What to choose for a sympathy gift
If you are wondering what to choose for a sympathy gift take some cues hereEveryone has known someone who has suffered a loss. Perhaps they were widowed or lost a child or parent in an accident, to disease or old age. It is a time when we need to reach out and do something but we are not always sure what to do.
What is appropriate? You do not want to overstep the boundaries of good taste. If you are wondering what to choose for a sympathy gift, the suggestions here should be helpful.
There is something called 'sympathy etiquette,' which we should all be cognizant of. People grieve differently and on their own terms and time frame. It depends on the individual's personality and the specific circumstances surrounding the death. The rest of us need to be aware of this and be considerate.
Remember to treat others as you would want to be treated in a similar situation. This may be a time when you should listen more than talk.
Should you send a gift of some kind? This is appropriate but be sensitive to the person's plight. This is not a joyful time like Christmas or a birthday.
Sympathy Care Baskets
Consider sending the person a care basket containing various condolence and sympathy gifts. These baskets contain fruits, food, chocolate or whatever you want included in the gift. It may not be the right time to send wine but, on the other hand, wine may be greatly appreciated and needed.
Think about the recipient and what you believe he would most like in his time of sorrow. The gift baskets are designed based on your relationship with the deceased and with his survivor. The contents can be very personal or professional if it is a work relationship.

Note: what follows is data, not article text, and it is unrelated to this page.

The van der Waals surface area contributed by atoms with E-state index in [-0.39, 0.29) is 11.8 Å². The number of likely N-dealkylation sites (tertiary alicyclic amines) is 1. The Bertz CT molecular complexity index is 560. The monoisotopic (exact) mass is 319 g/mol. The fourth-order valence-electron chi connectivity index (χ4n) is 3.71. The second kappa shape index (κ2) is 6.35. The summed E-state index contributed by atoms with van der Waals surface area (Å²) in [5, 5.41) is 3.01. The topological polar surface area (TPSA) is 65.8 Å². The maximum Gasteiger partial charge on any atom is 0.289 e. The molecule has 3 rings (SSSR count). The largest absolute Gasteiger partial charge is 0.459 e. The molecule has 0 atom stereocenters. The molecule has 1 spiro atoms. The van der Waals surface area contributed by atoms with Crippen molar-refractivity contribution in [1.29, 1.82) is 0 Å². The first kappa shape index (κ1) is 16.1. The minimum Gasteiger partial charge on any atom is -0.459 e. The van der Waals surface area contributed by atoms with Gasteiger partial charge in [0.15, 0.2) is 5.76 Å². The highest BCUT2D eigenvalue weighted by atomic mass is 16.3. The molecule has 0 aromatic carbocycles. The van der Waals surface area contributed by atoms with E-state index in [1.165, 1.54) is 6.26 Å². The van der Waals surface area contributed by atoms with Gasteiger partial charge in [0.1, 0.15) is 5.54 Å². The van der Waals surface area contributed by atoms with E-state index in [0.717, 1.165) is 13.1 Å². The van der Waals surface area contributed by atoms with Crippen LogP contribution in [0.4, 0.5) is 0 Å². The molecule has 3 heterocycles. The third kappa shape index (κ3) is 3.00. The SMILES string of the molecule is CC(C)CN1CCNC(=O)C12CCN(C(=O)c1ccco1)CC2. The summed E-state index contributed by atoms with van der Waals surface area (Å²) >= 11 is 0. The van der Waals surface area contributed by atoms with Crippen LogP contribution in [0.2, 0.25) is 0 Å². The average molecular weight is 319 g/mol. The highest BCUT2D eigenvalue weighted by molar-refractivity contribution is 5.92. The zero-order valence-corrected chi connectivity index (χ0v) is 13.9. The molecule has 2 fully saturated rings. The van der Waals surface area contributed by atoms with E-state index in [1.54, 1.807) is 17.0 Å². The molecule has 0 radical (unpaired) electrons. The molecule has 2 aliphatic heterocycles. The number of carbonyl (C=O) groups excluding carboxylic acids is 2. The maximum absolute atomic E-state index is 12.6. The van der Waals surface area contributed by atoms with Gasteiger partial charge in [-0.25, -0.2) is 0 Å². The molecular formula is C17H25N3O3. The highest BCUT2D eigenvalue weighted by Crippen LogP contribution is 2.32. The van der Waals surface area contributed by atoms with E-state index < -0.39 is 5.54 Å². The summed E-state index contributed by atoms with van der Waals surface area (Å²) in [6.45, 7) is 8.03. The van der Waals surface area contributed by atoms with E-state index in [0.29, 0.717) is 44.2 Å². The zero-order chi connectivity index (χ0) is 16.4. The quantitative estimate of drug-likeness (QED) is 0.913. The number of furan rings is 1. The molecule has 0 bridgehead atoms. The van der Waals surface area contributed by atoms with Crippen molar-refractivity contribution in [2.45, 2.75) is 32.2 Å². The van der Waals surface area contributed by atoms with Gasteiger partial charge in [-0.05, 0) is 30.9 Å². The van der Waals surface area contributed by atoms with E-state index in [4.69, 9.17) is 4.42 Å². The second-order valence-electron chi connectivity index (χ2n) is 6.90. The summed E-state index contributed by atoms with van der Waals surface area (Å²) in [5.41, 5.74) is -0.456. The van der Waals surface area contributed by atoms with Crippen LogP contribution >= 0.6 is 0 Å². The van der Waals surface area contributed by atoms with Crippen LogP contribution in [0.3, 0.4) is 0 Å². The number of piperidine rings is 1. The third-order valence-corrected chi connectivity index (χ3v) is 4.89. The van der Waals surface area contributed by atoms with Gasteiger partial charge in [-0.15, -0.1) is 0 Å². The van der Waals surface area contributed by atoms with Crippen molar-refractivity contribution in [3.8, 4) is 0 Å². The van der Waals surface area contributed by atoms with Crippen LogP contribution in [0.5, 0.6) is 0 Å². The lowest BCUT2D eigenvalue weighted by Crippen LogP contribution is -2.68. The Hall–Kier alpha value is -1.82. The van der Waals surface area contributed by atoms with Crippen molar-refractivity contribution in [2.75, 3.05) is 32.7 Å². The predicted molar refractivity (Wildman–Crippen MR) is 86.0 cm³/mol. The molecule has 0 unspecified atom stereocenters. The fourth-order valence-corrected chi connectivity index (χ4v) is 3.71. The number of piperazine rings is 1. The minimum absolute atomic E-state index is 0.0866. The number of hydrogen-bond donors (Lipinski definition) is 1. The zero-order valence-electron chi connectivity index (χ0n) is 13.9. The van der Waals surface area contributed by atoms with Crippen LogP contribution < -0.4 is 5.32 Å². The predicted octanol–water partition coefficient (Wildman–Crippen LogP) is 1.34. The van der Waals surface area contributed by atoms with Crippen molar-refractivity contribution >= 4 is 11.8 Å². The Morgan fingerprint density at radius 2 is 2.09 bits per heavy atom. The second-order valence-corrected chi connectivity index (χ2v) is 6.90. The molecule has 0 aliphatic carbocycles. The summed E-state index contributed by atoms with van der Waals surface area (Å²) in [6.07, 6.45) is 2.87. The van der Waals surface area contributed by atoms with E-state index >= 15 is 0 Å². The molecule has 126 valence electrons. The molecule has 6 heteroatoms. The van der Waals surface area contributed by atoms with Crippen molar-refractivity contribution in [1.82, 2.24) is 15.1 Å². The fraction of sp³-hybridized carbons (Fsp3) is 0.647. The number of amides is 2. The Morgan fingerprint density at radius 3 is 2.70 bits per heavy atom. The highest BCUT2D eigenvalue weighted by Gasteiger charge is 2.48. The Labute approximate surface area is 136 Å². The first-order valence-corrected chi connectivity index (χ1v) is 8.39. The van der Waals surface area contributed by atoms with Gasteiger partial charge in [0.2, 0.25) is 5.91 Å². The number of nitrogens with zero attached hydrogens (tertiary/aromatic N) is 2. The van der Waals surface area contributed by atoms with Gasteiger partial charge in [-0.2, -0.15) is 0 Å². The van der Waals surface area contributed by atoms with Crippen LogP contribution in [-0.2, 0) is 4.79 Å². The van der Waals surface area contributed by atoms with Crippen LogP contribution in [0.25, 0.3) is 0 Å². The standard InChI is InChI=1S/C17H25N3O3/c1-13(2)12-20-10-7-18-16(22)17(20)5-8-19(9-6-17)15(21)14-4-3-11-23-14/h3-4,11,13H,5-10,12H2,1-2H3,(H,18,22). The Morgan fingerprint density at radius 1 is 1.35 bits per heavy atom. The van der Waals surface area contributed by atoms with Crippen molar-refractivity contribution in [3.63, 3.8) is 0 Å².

The gift can be customized, reflecting the survivor's personality. Does he love gardening? Garden tools can be included. No, he may not feel like getting out and digging in the dirt right at the moment but in time he will. When he's ready, he will have what he needs, thanks to you and your thoughtfulness.
When a child suffers a loss this is a paintful situation for everyone. how can you make the child feel better? Consider giving him a basket containing objects that will cheer him up in his time of sandess.
The gift can include crayons and coloring, tasty snacks, Silly Putty, a teddy bear, balls and other items that distract him from his pain, at least temporarily. These items arrive in a pretty wicker basket.
If you have a photograph of the departed person, include that in the gift basket. This gives comfort to the survivor knowng the deceased person's memory remains and continues to fill the hearts of those left behind. A picture is worth a thousand words, as they say.
Include a card and write a heartfelt message. What you write doesn't have to be eloquent. Express your feelings in writing as you would in person. Be genuine. Tell the survivor how much the late person, and they, mean to you. Express how the deceased individual inspired you. Recall tender memories or share a short story.
Do not dwell on the particulars of the death or ask for information. Avoid saying the person's death was 'for the best.' Do not make religious indications unless you know these sentiments are shared by the family.
Let the survivor know you are there to help and mean it. Do not say it if you are not going to follow through. In the months to come, the individual may need assistance. Give it. That's what a true friend does.
If you remain uncertain what to do in a time of a friend or family member's bereavement, turn to Emily Post, the doyenne of etiquette. She can walk you through situations are are not familiar with or comfortable in.
You do not want to inadvertently say or do something that could be interpreted as thoughtless. Mrs. Post will help you avoided these unintentional faux pas.